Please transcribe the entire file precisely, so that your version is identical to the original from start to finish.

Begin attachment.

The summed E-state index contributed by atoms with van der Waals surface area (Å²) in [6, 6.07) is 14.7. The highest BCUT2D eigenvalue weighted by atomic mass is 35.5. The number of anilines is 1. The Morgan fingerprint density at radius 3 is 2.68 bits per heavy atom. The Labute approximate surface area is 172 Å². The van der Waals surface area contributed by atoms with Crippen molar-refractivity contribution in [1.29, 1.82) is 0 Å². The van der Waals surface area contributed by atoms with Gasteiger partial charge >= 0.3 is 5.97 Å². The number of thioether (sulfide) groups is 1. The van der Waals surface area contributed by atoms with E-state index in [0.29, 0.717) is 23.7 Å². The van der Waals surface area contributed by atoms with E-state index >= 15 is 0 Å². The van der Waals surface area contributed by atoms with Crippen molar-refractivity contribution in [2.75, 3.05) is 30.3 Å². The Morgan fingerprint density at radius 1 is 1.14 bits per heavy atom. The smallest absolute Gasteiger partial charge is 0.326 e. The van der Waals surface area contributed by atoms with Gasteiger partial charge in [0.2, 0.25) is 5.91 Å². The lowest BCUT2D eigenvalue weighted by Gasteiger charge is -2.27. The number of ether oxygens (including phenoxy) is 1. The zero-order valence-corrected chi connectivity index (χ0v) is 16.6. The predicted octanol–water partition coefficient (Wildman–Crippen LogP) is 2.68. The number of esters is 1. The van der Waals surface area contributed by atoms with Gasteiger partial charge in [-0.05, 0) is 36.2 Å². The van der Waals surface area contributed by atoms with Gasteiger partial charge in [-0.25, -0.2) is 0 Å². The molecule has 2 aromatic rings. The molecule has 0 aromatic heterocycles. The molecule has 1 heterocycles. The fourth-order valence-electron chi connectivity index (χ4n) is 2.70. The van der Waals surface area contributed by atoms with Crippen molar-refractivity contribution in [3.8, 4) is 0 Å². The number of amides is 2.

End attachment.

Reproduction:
The summed E-state index contributed by atoms with van der Waals surface area (Å²) in [6, 6.07) is 14.7. The highest BCUT2D eigenvalue weighted by atomic mass is 35.5. The number of anilines is 1. The Morgan fingerprint density at radius 3 is 2.68 bits per heavy atom. The Labute approximate surface area is 172 Å². The van der Waals surface area contributed by atoms with Crippen molar-refractivity contribution in [1.29, 1.82) is 0 Å². The van der Waals surface area contributed by atoms with Gasteiger partial charge >= 0.3 is 5.97 Å². The number of thioether (sulfide) groups is 1. The van der Waals surface area contributed by atoms with E-state index in [0.29, 0.717) is 23.7 Å². The van der Waals surface area contributed by atoms with E-state index >= 15 is 0 Å². The van der Waals surface area contributed by atoms with Crippen molar-refractivity contribution in [2.75, 3.05) is 30.3 Å². The Morgan fingerprint density at radius 1 is 1.14 bits per heavy atom. The smallest absolute Gasteiger partial charge is 0.326 e. The van der Waals surface area contributed by atoms with Gasteiger partial charge in [0.2, 0.25) is 5.91 Å². The lowest BCUT2D eigenvalue weighted by Gasteiger charge is -2.27. The number of ether oxygens (including phenoxy) is 1. The zero-order valence-corrected chi connectivity index (χ0v) is 16.6. The predicted octanol–water partition coefficient (Wildman–Crippen LogP) is 2.68. The number of esters is 1. The van der Waals surface area contributed by atoms with Gasteiger partial charge in [-0.05, 0) is 36.2 Å². The van der Waals surface area contributed by atoms with Gasteiger partial charge in [-0.25, -0.2) is 0 Å². The molecule has 2 aromatic rings. The molecule has 0 aromatic heterocycles. The molecule has 1 heterocycles. The fourth-order valence-electron chi connectivity index (χ4n) is 2.70. The van der Waals surface area contributed by atoms with Crippen molar-refractivity contribution in [3.8, 4) is 0 Å². The number of amides is 2.